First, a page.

If this debris is not the tail, then even more so this challenges the NTSB’s timeline because it means something else separated before the tail did. We believe this is a critical point, and our assessment is that this piece on radar at this time is not the tail. We take this position because the NTSB believes that when the tail broke off it created an airborne debris field of more than a dozen pieces (we agree with them on this point –– this is consistent with the eyewitness statements and the debris field). More than one of those pieces would be visible on radar. This does indeed occur –– but not until later in the crash sequence –– as we will outline here. Also, some eyewitnesses have stated the tail was not the first debris to separate (some described debris from the fuselage or wings striking the vertical tail), and that the tail separated after they noticed the aircraft on fire, and lower in the sky than normal –– which would also mean the aircraft had begun it’s descent before the tail separated. At this point in the timeline, at 9:16:01.94, the aircraft has yet to begin descending. In fact, it won’t begin losing altitude for another four seconds. 

9:16:06.20 : A bright flash and a huge smoke/mist trail emerge from the aircraft (visible on the tollbooth video). It is at this time the aircraft begins to lose altitude in a nose-up and/or horizontal attitude (Figure 3 below).  The aircraft is at an altitude of 2,428 feet (from the NTSB’s Tollbooth Video Study).

16:06.43 : FL587’s transponder does not reply to the JFK radar. The transponder reports back to the radar facilities on the altitude of the airplane. Why wasn’t the transponder functioning? The NTSB hasn’t explained this significant malfunction, and the plane is just beginning its descent (it is still at an altitude of 2,400 feet), still in a horizontal attitude, as confirmed by the tollbooth video in Figure 3 above. Therefore, it cannot be argued that the aircraft was wildly out of control at 9:16:06, and in an unusual attitude, and therefore could not detect the radar signal and reply. Along with the cessation of DFDR data, the failure of the transponder suggests something catastrophic had occurred on board which negatively affected critical systems.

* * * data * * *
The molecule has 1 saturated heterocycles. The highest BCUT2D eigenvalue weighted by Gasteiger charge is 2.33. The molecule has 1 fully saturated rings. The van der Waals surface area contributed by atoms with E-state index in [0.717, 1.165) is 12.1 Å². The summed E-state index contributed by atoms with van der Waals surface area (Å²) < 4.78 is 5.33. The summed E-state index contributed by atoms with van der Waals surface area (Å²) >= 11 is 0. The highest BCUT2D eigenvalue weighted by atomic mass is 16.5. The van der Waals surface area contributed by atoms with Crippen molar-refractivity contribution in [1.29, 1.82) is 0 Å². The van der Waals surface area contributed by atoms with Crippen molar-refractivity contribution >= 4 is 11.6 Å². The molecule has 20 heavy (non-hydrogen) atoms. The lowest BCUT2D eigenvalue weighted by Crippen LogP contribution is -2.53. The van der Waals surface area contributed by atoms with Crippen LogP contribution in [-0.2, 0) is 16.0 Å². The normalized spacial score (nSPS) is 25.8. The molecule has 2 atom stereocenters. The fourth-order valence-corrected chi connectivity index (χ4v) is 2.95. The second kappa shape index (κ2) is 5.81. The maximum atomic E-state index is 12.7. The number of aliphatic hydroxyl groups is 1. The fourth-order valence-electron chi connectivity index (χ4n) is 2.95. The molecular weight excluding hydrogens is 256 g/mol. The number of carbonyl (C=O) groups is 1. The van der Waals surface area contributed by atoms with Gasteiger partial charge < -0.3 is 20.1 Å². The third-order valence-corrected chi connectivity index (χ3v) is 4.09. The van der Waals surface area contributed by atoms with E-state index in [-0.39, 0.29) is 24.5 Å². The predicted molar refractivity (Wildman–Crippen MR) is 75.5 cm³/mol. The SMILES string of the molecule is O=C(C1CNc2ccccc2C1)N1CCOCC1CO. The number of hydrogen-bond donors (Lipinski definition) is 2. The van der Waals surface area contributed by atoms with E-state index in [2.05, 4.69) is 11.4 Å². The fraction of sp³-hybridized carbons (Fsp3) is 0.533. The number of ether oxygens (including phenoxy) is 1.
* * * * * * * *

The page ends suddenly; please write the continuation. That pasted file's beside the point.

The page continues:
9:16:06.35 to 9:16:07.11:  These JFK radar returns show the farthest item is 0.63 NM north of the crash site and there is only one item at that range. However, the radar shows two items at 0.33 and 0.40 NM north of the crash More debris closer to the crash site and still no debris near where the NTSB says the tail separated, at 0.80 NM? That is where most of the debris should be (if the NTSB timeline is correct). 

9:16:11.04:  FL587’s transponder does not reply to the JFK radar again. Though the aircraft is descending, it is still in a mostly horizontal attitude as shown on the tollbooth video.

9:16:11.06 to 9:16:11.51:  Aside from the aircraft itself, these JFK radar returns show four airborne objects behind FL587. Flight 587 is at an altitude of approximately 1,600 feet. Three of the four are 0.09 to 0.46 NM north of the crash site –– a significant distance from where the NTSB claims the tail and engines separated. The absence of debris at 0.80 NM supports what the majority of witnesses have told U.S.Read about when the tail separated over Jamaica Bay and where the majority of rudder debris was in fact recovered –– much closer to the Bay seawall than the NTSB has reported. 

9:16:14.78:  End of Cockpit Voice Recorder (CVR) recording (assumed time of aircraft impact).

Taken alone, the JFK radar data suggests that tail separation and engine separations occurred after the flash and smoke/mist trail seen on the tollbooth video at 9:16:06.2. That is because the radar sees only one piece of debris before this time. Several pieces of debris weren’t seen until 9:16:11.06 –– more than twelve seconds after the NTSB claims the tail departed. The tail, rudder, and engines were the largest items that separated in-flight and were therefore the most likely objects to be seen on radar.  But this cluster of objects on radar appeared much later than the NTSB claims the tail and engines fell from the aircraft. As with all the evidence, a close look at the radar data creates more challenges for the NTSB in their search for answers –– the radar data certainly does not support the NTSB’s conclusions. 

As we have been outlining in our multi-part Preliminary Report, our conclusion is that all the evidence suggests the tail departed after the crew had lost control of the aircraft –– that tail separation was not the cause of the crash.